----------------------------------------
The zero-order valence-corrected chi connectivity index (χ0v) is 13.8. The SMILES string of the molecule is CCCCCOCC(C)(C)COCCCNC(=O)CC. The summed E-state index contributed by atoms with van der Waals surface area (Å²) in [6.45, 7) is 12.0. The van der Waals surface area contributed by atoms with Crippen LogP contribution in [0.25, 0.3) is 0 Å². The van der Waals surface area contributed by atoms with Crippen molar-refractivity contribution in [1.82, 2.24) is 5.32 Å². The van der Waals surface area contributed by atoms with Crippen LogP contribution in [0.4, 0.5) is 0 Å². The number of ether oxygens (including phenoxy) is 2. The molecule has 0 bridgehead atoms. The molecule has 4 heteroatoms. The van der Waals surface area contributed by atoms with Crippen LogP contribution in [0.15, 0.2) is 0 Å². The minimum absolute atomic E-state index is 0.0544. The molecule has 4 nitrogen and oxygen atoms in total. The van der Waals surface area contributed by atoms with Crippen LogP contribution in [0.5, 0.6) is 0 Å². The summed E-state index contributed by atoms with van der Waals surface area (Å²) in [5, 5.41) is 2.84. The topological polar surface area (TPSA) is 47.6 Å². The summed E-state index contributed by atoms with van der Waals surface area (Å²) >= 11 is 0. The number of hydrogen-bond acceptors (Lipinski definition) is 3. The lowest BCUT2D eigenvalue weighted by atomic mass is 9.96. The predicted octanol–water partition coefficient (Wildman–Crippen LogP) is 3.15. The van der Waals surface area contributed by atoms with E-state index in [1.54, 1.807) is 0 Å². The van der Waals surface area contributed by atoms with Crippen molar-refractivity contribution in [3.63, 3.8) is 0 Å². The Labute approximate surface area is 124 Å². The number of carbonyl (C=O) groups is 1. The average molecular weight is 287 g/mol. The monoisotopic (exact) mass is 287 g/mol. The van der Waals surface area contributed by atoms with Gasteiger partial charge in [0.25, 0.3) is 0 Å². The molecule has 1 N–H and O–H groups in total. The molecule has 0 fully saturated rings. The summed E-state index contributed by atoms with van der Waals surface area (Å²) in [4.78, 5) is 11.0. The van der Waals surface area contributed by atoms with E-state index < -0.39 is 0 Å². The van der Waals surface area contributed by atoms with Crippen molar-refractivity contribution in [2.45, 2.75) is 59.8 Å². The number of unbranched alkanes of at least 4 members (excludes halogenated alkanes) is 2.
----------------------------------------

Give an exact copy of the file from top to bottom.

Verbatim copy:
The zero-order valence-corrected chi connectivity index (χ0v) is 13.8. The SMILES string of the molecule is CCCCCOCC(C)(C)COCCCNC(=O)CC. The summed E-state index contributed by atoms with van der Waals surface area (Å²) in [6.45, 7) is 12.0. The van der Waals surface area contributed by atoms with Crippen LogP contribution in [0.25, 0.3) is 0 Å². The van der Waals surface area contributed by atoms with Crippen molar-refractivity contribution in [1.82, 2.24) is 5.32 Å². The van der Waals surface area contributed by atoms with Crippen LogP contribution in [0.4, 0.5) is 0 Å². The number of ether oxygens (including phenoxy) is 2. The molecule has 0 bridgehead atoms. The molecule has 4 heteroatoms. The van der Waals surface area contributed by atoms with Crippen LogP contribution in [0.15, 0.2) is 0 Å². The minimum absolute atomic E-state index is 0.0544. The molecule has 4 nitrogen and oxygen atoms in total. The van der Waals surface area contributed by atoms with Crippen LogP contribution in [0.5, 0.6) is 0 Å². The summed E-state index contributed by atoms with van der Waals surface area (Å²) in [5, 5.41) is 2.84. The topological polar surface area (TPSA) is 47.6 Å². The summed E-state index contributed by atoms with van der Waals surface area (Å²) >= 11 is 0. The number of hydrogen-bond acceptors (Lipinski definition) is 3. The lowest BCUT2D eigenvalue weighted by atomic mass is 9.96. The predicted octanol–water partition coefficient (Wildman–Crippen LogP) is 3.15. The van der Waals surface area contributed by atoms with E-state index in [1.54, 1.807) is 0 Å². The van der Waals surface area contributed by atoms with Crippen molar-refractivity contribution in [3.63, 3.8) is 0 Å². The Labute approximate surface area is 124 Å². The number of carbonyl (C=O) groups is 1. The average molecular weight is 287 g/mol. The monoisotopic (exact) mass is 287 g/mol. The van der Waals surface area contributed by atoms with Gasteiger partial charge in [0.25, 0.3) is 0 Å². The molecule has 1 N–H and O–H groups in total. The molecule has 0 fully saturated rings. The summed E-state index contributed by atoms with van der Waals surface area (Å²) in [4.78, 5) is 11.0. The van der Waals surface area contributed by atoms with E-state index < -0.39 is 0 Å². The van der Waals surface area contributed by atoms with Crippen molar-refractivity contribution in [2.45, 2.75) is 59.8 Å². The number of unbranched alkanes of at least 4 members (excludes halogenated alkanes) is 2.